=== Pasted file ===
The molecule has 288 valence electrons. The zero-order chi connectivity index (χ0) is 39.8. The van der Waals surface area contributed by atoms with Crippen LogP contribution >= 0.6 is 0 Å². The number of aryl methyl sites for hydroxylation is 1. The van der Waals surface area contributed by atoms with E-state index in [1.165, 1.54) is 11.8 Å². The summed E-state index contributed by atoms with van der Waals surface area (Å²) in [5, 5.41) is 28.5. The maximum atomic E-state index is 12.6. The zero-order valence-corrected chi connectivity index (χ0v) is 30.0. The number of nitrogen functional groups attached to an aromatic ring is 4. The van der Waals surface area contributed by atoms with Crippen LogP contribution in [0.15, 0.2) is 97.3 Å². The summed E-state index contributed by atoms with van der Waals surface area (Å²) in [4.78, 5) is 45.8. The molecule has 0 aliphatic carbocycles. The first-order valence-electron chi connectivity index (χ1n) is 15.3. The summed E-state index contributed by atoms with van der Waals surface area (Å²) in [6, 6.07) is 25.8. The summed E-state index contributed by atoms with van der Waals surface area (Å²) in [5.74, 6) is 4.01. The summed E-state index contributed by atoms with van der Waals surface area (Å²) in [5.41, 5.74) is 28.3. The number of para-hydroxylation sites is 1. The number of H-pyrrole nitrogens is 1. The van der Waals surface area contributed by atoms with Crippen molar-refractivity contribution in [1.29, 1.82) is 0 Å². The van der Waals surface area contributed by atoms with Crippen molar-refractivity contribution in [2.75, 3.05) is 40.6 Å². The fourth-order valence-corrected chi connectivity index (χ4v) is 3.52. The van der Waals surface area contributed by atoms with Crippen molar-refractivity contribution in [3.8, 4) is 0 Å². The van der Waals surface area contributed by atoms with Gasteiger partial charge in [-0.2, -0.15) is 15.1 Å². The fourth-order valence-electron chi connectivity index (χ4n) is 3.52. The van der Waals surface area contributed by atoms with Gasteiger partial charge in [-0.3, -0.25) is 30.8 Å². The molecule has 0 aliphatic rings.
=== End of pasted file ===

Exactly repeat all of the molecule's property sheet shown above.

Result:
The molecule has 288 valence electrons. The zero-order chi connectivity index (χ0) is 39.8. The van der Waals surface area contributed by atoms with Crippen LogP contribution >= 0.6 is 0 Å². The number of aryl methyl sites for hydroxylation is 1. The van der Waals surface area contributed by atoms with E-state index in [1.165, 1.54) is 11.8 Å². The summed E-state index contributed by atoms with van der Waals surface area (Å²) in [5, 5.41) is 28.5. The maximum atomic E-state index is 12.6. The zero-order valence-corrected chi connectivity index (χ0v) is 30.0. The number of nitrogen functional groups attached to an aromatic ring is 4. The van der Waals surface area contributed by atoms with Crippen LogP contribution in [0.15, 0.2) is 97.3 Å². The summed E-state index contributed by atoms with van der Waals surface area (Å²) in [4.78, 5) is 45.8. The molecule has 0 aliphatic carbocycles. The first-order valence-electron chi connectivity index (χ1n) is 15.3. The summed E-state index contributed by atoms with van der Waals surface area (Å²) in [6, 6.07) is 25.8. The summed E-state index contributed by atoms with van der Waals surface area (Å²) in [5.74, 6) is 4.01. The summed E-state index contributed by atoms with van der Waals surface area (Å²) in [5.41, 5.74) is 28.3. The number of para-hydroxylation sites is 1. The number of H-pyrrole nitrogens is 1. The van der Waals surface area contributed by atoms with Crippen molar-refractivity contribution in [1.29, 1.82) is 0 Å². The van der Waals surface area contributed by atoms with Crippen molar-refractivity contribution in [2.75, 3.05) is 40.6 Å². The fourth-order valence-corrected chi connectivity index (χ4v) is 3.52. The van der Waals surface area contributed by atoms with Crippen molar-refractivity contribution in [3.8, 4) is 0 Å². The van der Waals surface area contributed by atoms with Gasteiger partial charge in [-0.2, -0.15) is 15.1 Å². The fourth-order valence-electron chi connectivity index (χ4n) is 3.52. The van der Waals surface area contributed by atoms with Gasteiger partial charge in [-0.3, -0.25) is 30.8 Å². The molecule has 0 aliphatic rings.